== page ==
Monday, 14 July 2008

Leicester archaeologists discover Iron Age human remains.

From BBC News.

A team of archaeologists in Leicestershire has uncovered several ancient bodies at the site of a new park-and-ride development.

Excavations are continuing in Enderby after what are thought to be four skeletons from the Iron Age - dating from before 43AD - were discovered.

The team from the University of Leicester said there were probably more bodies buried at the site.

A further four-week excavation in now under way.

'Elusive burials'

Peter Liddle, keeper of archaeology at Leicestershire County Council, said the find was exciting.

"This is a very nice addition to what we know about the Iron Age in Leicester," he said.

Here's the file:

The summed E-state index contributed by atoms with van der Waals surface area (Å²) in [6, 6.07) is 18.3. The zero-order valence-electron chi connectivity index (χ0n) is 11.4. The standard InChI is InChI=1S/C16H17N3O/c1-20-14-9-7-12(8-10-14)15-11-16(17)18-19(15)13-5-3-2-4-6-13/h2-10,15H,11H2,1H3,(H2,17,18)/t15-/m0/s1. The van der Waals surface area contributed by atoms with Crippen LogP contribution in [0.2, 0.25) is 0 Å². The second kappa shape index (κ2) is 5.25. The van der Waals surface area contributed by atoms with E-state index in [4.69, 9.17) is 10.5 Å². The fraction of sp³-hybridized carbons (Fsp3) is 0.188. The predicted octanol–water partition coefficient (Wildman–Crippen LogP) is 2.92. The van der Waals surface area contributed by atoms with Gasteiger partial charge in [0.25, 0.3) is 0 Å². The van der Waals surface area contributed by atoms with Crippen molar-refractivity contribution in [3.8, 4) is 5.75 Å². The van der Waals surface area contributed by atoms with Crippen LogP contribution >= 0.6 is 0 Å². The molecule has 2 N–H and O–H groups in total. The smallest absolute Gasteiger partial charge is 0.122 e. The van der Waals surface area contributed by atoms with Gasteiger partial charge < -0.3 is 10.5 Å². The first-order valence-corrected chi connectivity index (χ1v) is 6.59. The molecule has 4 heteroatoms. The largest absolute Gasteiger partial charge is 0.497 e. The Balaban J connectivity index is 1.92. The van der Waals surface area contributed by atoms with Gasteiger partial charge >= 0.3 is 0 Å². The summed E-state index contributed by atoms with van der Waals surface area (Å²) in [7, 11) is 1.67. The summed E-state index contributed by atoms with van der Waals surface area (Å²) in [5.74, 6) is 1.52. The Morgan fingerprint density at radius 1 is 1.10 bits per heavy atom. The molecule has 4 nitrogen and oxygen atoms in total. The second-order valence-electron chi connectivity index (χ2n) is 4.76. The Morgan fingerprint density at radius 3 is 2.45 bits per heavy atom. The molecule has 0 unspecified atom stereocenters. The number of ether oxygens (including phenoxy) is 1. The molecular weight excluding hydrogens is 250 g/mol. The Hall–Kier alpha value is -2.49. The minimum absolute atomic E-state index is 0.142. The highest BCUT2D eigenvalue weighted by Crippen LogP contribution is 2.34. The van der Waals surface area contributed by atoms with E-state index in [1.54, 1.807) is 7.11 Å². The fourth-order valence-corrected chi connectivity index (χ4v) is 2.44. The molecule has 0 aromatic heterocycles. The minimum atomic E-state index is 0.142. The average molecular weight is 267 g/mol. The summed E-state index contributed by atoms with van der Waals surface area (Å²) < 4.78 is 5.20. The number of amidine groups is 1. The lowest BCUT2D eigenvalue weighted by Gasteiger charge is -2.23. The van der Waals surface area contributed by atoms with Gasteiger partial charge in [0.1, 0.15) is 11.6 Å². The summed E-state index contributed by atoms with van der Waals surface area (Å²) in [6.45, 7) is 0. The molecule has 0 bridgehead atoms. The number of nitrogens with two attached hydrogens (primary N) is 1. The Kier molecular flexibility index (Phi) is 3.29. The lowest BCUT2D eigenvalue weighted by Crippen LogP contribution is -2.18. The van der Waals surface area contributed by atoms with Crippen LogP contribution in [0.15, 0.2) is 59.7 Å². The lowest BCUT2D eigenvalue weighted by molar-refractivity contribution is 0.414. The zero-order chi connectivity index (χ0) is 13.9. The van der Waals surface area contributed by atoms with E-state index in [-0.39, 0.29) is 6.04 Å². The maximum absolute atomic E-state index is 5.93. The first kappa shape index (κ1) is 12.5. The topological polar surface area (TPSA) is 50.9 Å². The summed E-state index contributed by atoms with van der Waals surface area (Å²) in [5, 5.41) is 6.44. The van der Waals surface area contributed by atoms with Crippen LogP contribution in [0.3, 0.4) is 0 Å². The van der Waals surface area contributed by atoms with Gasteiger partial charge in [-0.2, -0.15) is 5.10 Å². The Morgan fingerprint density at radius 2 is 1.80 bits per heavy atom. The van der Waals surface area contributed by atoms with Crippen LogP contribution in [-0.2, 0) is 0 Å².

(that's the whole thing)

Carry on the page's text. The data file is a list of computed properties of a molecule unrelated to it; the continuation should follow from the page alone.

"We seem to have a track way that runs across the landscape and buried next to that track way are a series of bodies.

"It's nice as Iron Age roads and tracks are not that common. Iron Age burial is elusive - you don't see a lot of dead Iron Age people, you can't generally find them."

Archaeologists have also found some animal bones, domestic rubbish and some early Roman pottery.

The excavation is not expected to hold up the park-and-ride development as time for excavation has been built into the original schedule.

The Iron Age in Britain took place between about 750BC and about AD40.

Full story here.

No comments: